Whether for education, fun, shopping or just surfing, the health and mental impacts of spending too much time online are anything but virtual. Symptoms like dry eyes, neck pain, brain fog and wrist strain are reminders to take a tech timeout.
The increase in online burnout comes at no surprise. The internet boom in the 1990s took us from textbooks and chalkboards to PDFs and digital classrooms. Thirty years later, a worldwide pandemic that separates us physically now drives us to work, learn, play and live digitally more than any other time in history. Started as an academic research project, the internet now engages more than 2 billion users globally.
At the April 2020 onset of the pandemic, nearly all adults reported that their children’s classes were affected with many moving to a form of distance learning. From a synchronous emergency remote format to hybrid learning or online learning courses, teachers and students were spending more time in front of a computer. With the additional exposure, certain benefits of online learning became apparent – independent learning skills, flexibility, access to courses and, of course, health and safety due to COVID.
Now, online learning is here to stay. So, it is important for both educators and students to avoid the strain of excessive computer time. Too much of any good thing can come with a price. For online over doers, that cost comes in many forms.
To avoid tech overload, here are some helpful tips to enjoy the best of virtual learning:
- Be mindful of your free time
Begin and end your day by taking care of yourself. When the alarm goes off, resist jumping right onto your smart phones. Ease into the morning with a stretch, mellow tunes, an inspirational quote … anything that allows you to set the pace of your day. At day’s end as you disconnect electronically, transition to home life with an evening walk, petting the dog or cat, or a cup of herbal tea.
- Vary your course content
Utilize different content types in your online courses such as dynamic video, photos, guest speakers – to engage students and provide a break for you. In addition, ensure that your course content directs students to learn off screen such as hands on lab assignments outside.
- Ensure courses have good structure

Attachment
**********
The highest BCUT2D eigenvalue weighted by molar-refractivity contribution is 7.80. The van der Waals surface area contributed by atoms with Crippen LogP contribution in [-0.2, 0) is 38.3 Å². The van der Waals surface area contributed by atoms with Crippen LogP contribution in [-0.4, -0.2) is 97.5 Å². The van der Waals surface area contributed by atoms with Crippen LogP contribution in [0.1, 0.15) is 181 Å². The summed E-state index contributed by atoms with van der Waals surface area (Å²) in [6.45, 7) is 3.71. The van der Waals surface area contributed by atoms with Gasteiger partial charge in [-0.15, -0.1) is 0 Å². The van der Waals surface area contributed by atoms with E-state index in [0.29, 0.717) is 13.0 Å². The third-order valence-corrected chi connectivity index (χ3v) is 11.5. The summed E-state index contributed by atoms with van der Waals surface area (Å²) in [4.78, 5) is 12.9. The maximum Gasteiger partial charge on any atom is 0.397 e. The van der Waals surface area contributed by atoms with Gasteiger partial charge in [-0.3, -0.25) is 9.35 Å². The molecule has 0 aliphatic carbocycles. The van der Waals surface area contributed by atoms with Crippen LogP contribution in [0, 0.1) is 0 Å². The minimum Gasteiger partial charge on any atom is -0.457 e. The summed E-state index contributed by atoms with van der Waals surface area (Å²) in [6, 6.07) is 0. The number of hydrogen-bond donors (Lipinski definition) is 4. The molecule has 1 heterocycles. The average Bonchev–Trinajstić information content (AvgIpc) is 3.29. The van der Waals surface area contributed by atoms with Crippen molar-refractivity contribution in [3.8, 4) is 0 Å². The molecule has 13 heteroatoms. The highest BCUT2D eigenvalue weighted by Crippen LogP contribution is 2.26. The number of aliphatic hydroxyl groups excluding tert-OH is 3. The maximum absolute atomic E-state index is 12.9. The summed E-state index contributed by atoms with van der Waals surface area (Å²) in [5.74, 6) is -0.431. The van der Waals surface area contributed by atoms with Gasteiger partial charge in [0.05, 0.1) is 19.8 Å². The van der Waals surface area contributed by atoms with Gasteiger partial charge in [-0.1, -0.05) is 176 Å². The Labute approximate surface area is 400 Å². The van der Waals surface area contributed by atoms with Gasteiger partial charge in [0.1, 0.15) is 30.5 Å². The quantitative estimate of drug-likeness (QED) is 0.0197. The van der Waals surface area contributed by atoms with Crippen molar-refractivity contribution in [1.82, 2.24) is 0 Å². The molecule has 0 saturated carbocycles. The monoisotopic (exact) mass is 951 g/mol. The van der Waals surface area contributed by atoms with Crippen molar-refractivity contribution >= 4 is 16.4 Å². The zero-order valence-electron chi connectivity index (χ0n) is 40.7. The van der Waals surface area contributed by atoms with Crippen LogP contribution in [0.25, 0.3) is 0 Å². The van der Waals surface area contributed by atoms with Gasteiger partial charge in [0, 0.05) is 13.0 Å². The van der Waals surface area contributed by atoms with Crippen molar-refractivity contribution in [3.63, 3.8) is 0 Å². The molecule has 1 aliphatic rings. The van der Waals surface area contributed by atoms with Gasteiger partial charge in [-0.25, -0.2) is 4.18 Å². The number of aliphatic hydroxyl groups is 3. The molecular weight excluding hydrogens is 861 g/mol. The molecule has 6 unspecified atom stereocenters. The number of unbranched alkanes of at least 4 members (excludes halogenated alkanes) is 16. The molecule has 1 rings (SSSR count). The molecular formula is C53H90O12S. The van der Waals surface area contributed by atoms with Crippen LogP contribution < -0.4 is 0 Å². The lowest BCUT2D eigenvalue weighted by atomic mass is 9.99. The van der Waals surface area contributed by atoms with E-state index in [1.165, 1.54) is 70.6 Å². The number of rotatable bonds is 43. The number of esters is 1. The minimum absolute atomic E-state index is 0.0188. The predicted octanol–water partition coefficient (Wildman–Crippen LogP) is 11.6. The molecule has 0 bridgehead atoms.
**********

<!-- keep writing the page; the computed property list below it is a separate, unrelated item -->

Take time, literally. Set an alarm for different segments of your class and your day. Computers can become a time vacuum as the hours fly by. Take control of your schedule by planning when you want to do certain activities before switching to another.
- Meditation and relaxation apps
As a teacher, you may only have a few moments of downtime during the weekdays as you balance busy school days with your family and personal life. The events of 2020 and 2021 have made it more important than ever to find ways to support your mental and emotional health. There is a saying, “You should sit in meditation for twenty minutes every day – unless you’re too busy; then you should sit for an hour.” The idea is that the times we feel most overwhelmed are the times we benefit the most from pausing to reflect, heal, and reset. Meditation and relaxation apps offer a quick and accessible way to destress through guided meditation sessions of varying lengths of time, as well as relaxing sounds and stories to help you focus, de-stress, or sleep.
- Find the best space for you
Create your space for learning. The beauty of virtual learning is its flexibility. That goes for your environment, too. While we all have access to different resources, try to give yourself a space designated to learning. Make sure family members know when you are engaged in your work to help minimize distractions.
- Set time to be away from screens
After a day of virtual classes, you’re probably tempted to engage in social media, tv, or other screens to decompress from schoolwork. Switching one electronic for another also can lead to burnout. Think about taking a break – a walk outside or shooting a few hoops – before spending more time on screen.
- Self Advocate
Self-advocacy means taking responsibility and initiative to get what you need – not waiting for others to act for you. For some students, this skill comes naturally, while for others it takes effort and practice. One way to be a strong self-advocate is to ask questions of your teacher. Communication is key – your teachers and staff cannot answer a question or solve a problem if they don’t know the question or problem exists! Let us know how we can help you.
- Set a Schedule
Create the perfect schedule for you. Another positive of online learning is the ability to set your own schedule. Decide the times your most geared up to learn and set your schedule accordingly. As long as you’re engaged in the coursework and meeting deadlines, it doesn’t matter if you are a morning bird or a night owl.
With a bit of effort and mindfulness, educators and students can avoid online learning burnout. In fact, a few simple steps can enhance the experience and position virtual learners for educational success in the years to come.